Captain Collins: (in sarcasm mode) A happy day for James Sawyer when you four gentlemen came aboard. Horatio: (completely honest) Thank you, sir. Captain Hammond a.k.a. Hanging Judge: (smirks and laughs out loud)
Teen Wolf: While Stiles is usually one of the resident snarkers, he has his moments, usually around the more intimidating werewolves. One example being in "Chaos Rising":
Stiles: Where do you live? Peter Hale: In an underground network of caves hidden deep in the woods. Stiles: Whoa, really? Peter Hale: No you idiot! I have an apartment downtown.
A sort of secondhand example in sketch show The Edge — Alan Ruck's character sarcastically confesses to a brutal murder while on the stand in court. Since the audience are laughing at his sarcastic rant, and he hasn't been heard properly, the judge asks the stenographer to read back the last statement, which she does without the sarcastic tone, as such the confession is taken as genuine.
In "Weird Al" Yankovic's 11-minute epic "Albuquerque," he mentions an incident where he saw a co-worker struggling with some heavy boxes and asked if he wanted help. The co-worker responded "No, I want you to cut off my arms and legs with a chainsaw." So he did. But he's got that really cool nickname now: Torso Boy!
Arthur: Mr. Birling says I'll never find another girlfriend. Carolyn: Oh. Well, Mr Birling, the seventy-something retiree from Sussex, is of course one of the country's foremost relationship experts. Arthur: Oh no, is he? I didn't even know that!
In 1776, Rutledge sarcastically refers to the "eternal peace and harmony" of the Delaware delegation — two pro-independence members against anti-independence George Read. McKean doesn't get it.
McKean: What're y'sayin', man? Y'know perfectly well neither Rodney nor I can stand the sight of this little wart!
In My Sims Kingdom, the first time you go to Cowboy Junction, Buddy asks what kind of people they'll find there. Lyndsay says that it's probably inhabited by a race of fishmen, which excites Buddy. She tells him that was sarcasm. He tells her that he's a fishman, prompting a "Really?" from her. He takes that to mean that he fooled her "with a sarcasm."
Mical the Disciple in Star Wars: Knights of the Old Republic II. When the player character receives a request to meet a shady character, alone, Atton Rand snarks, "Well, at least we know it isn't a trap," to which Mical earnestly replies, "No, Atton, I think it may be a trap!" Since her and Mical are an either/or pair, The Handmaiden fills this role for Male!Exile's party. "What are you talking about? It's obviously a trap."
Mackenzie: Um, I'm Detective Mackenzie. Daisy: Oh, how cute. A detective. Mackenzie: Thanks... Daisy: Don't you understand sarcasm when you hear it? Mackenzie: ...
Mackenzie's reaction showed that she didn't like it.
Knight-Commander Meredith in Dragon Age II is either totally sarcasm blind or utterly determined to ignore Snarky!Hawke. "Always happy to help in a life-threatening situation." "Good." And so on...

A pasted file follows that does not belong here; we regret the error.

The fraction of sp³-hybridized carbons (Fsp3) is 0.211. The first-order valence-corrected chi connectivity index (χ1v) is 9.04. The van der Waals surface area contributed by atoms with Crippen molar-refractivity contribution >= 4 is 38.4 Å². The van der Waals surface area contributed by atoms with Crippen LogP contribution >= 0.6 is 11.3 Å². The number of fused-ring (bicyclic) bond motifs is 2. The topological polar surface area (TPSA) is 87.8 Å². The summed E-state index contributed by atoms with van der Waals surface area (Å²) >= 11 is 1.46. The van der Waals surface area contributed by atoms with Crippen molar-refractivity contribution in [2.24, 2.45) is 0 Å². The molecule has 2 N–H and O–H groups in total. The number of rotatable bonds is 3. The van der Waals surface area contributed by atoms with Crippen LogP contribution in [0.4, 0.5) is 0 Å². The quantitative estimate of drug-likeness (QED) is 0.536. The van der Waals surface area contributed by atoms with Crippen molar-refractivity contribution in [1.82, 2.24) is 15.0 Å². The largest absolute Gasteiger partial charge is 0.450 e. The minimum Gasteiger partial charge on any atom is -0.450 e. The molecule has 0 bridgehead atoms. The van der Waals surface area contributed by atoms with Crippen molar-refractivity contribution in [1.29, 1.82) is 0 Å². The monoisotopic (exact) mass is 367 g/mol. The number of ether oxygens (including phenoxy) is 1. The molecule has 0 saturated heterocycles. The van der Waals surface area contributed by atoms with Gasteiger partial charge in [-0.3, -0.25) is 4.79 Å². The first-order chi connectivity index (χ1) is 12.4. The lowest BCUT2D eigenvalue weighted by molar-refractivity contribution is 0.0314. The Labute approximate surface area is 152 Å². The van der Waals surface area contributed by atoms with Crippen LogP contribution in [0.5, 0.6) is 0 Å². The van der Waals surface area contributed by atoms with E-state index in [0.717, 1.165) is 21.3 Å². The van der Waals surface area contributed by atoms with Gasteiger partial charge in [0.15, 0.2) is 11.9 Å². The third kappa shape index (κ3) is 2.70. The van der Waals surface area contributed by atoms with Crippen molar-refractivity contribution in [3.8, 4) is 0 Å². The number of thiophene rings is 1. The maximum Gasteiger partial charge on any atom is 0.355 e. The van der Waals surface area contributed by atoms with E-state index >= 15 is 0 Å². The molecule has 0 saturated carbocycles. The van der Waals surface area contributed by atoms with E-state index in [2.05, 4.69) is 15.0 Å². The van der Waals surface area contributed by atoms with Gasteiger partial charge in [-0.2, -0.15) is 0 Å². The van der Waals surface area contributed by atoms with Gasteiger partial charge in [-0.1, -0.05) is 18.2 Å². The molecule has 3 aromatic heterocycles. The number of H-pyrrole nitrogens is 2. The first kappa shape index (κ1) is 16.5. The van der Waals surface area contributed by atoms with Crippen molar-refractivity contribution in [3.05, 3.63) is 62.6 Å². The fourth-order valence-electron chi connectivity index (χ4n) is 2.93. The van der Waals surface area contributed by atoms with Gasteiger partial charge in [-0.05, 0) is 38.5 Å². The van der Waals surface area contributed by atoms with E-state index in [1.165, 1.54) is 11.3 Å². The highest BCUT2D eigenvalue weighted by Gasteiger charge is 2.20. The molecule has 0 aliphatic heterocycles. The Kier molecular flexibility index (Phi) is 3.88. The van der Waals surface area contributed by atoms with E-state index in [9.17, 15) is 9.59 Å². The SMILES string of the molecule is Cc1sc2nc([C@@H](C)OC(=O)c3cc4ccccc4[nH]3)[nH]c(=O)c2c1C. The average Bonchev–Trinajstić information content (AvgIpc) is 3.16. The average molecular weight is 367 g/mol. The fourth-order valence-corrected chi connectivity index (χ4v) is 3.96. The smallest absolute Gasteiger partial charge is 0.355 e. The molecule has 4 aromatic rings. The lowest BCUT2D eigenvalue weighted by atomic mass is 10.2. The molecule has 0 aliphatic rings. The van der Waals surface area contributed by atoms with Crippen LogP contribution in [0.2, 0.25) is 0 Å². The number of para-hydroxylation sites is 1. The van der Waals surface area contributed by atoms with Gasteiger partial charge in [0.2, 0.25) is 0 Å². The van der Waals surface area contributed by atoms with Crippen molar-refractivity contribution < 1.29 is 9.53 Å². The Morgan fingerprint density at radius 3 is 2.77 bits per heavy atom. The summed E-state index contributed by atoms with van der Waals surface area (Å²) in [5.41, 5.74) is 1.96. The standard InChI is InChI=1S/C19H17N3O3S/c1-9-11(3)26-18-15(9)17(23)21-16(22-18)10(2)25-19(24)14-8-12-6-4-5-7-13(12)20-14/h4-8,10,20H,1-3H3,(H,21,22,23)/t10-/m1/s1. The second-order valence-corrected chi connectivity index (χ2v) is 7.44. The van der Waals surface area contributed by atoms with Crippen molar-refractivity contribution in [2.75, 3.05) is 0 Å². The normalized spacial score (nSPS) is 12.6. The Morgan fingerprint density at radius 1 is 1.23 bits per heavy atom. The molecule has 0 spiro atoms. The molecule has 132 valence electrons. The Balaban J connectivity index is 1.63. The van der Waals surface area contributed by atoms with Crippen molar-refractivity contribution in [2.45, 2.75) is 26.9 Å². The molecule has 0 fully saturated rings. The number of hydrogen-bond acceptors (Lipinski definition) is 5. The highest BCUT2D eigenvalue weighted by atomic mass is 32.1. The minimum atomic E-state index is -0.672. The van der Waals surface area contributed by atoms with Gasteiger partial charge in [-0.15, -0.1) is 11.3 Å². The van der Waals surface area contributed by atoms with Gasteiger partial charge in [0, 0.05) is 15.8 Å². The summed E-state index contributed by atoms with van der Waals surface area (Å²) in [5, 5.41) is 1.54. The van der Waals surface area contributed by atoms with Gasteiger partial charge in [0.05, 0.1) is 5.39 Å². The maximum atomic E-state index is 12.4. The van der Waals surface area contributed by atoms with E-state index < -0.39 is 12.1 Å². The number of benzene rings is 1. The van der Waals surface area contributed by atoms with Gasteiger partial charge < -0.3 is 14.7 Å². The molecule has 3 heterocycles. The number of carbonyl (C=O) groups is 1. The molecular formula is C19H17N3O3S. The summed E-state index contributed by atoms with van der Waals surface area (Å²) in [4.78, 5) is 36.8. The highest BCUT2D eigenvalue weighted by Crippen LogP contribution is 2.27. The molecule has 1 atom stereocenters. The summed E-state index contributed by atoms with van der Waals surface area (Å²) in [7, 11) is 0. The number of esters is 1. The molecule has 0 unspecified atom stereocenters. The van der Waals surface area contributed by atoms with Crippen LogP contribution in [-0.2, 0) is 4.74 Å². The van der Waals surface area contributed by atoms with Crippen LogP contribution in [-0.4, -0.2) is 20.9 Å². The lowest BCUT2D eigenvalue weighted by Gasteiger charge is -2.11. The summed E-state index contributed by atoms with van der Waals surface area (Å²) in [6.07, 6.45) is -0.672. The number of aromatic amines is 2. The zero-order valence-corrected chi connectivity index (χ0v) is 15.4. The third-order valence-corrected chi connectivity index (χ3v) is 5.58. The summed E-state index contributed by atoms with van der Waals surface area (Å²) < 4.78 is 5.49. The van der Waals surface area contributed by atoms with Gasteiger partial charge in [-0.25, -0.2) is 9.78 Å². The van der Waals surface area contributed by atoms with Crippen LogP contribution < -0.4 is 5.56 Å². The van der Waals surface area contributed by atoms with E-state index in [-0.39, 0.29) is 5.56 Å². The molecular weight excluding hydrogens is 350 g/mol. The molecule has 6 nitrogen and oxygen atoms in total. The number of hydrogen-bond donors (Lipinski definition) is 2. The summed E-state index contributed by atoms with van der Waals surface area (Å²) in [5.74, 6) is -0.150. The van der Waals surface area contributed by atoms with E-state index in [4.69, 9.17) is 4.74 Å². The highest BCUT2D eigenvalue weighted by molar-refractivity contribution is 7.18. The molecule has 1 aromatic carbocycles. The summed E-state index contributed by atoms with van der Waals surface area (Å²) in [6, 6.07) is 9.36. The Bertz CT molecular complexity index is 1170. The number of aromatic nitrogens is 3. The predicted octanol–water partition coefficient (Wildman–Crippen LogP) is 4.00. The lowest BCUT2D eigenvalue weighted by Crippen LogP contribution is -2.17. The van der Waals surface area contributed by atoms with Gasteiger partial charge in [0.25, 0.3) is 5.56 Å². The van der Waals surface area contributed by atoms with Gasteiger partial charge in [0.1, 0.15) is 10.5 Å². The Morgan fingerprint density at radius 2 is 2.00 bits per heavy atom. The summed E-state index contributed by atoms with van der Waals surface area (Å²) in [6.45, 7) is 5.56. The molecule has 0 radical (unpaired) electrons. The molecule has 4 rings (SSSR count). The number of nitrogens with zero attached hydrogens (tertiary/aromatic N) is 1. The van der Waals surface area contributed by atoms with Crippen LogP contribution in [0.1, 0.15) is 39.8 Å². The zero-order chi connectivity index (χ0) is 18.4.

Meredith: I assume you are ready, Champion? Hawke: To slaughter the entire Circle? Oh, sure. Meredith: Good.
During the climax of Portal 2 as the second core transfer starts. Justified as it's a machine:
Announcer: Corrupted core, are you ready to start? Wheatley: What do you think? Announcer: Interpreting vague answer as "yes". Wheatley:Nonononononono!! Didn't pick up on my sarcasm...
Ward the Jerkass from The Orion Conspiracy does not know sarcasm when he hears it. Devlin says sarcastically at one point, "Thank you for your compassion and understanding." Ward's response goes something like "What?"
In The Secret World, Hayden Montag suffers from this. As Headmaster of Innsmouth Academy, one of the most disaster-prone Wizarding Schools in the country, its expected for him to be a bit on the dour and humourless side- especially now that the school and most of the surrounding countryside are under attack by everything from ancient Norse sea-zombies to Native American wendigos. Montag, however, has great difficulty understanding human emotions, catapulting quite a bit of his dialogue into this trope. Example: Montag has just explained how living humans have been Buried Alive inside the walls to act as immortal magical power sources, and how the few that just escaped have to be rounded up and forced back into their tombs:
Maya Fey seems completely oblivious to Phoenix's sarcastic tone, taking his snarky comments seriously. Lampshaded in Case 1-4, when Maya is trying to think of a good replacement for standing under a cold waterfall (the best way for her to train her spiritual powers). When she takes his suggestion to call the fire department and have them hose her down seriously, he notes that "Apparently E.S.P. is no aid in detecting sarcasm".
Dual Destinies has Yuri Cosmos, who's so full of himself that insults fly right over his head. During the trial, the prosecutor gets tired of his ramblings about his "great life" and asks him to go tell it to a dog on the street. Cosmos' response? "Of course! The animal world needs to know of my greatness!"
Rin Tezuka from Katawa Shoujo actually asks what sarcasm is when the topic is brought up. Hisao doesn't know what to say to this, because, knowing Rin, she's dead serious.
Too good to leave off: Shortly after the developer went out of business, Yahtzee did an episode of Zero Punctuation where he "reviewed" Duke Nukem Forever, touting it as the greatest game ever, bar none; he briefly descends into a horrible fantasy where the game was never released because the developer spent twelve years jerking off and rightly got sued into oblivion, but he's so glad we don't live in a world like that! The next week, after his normal review, he posts a "Letter of the Week" which he received from a fan who was so excited that the game had finally come out, he'd been waiting for years, and asks Yahtzee where he got his copy because he can't seem to find it anywhere. (This was, of course, years before DNF's actual release.) And this was despite the video having a note at the end stating the entire review was sarcastic! Sometimes even Captain Obvious has a job to do.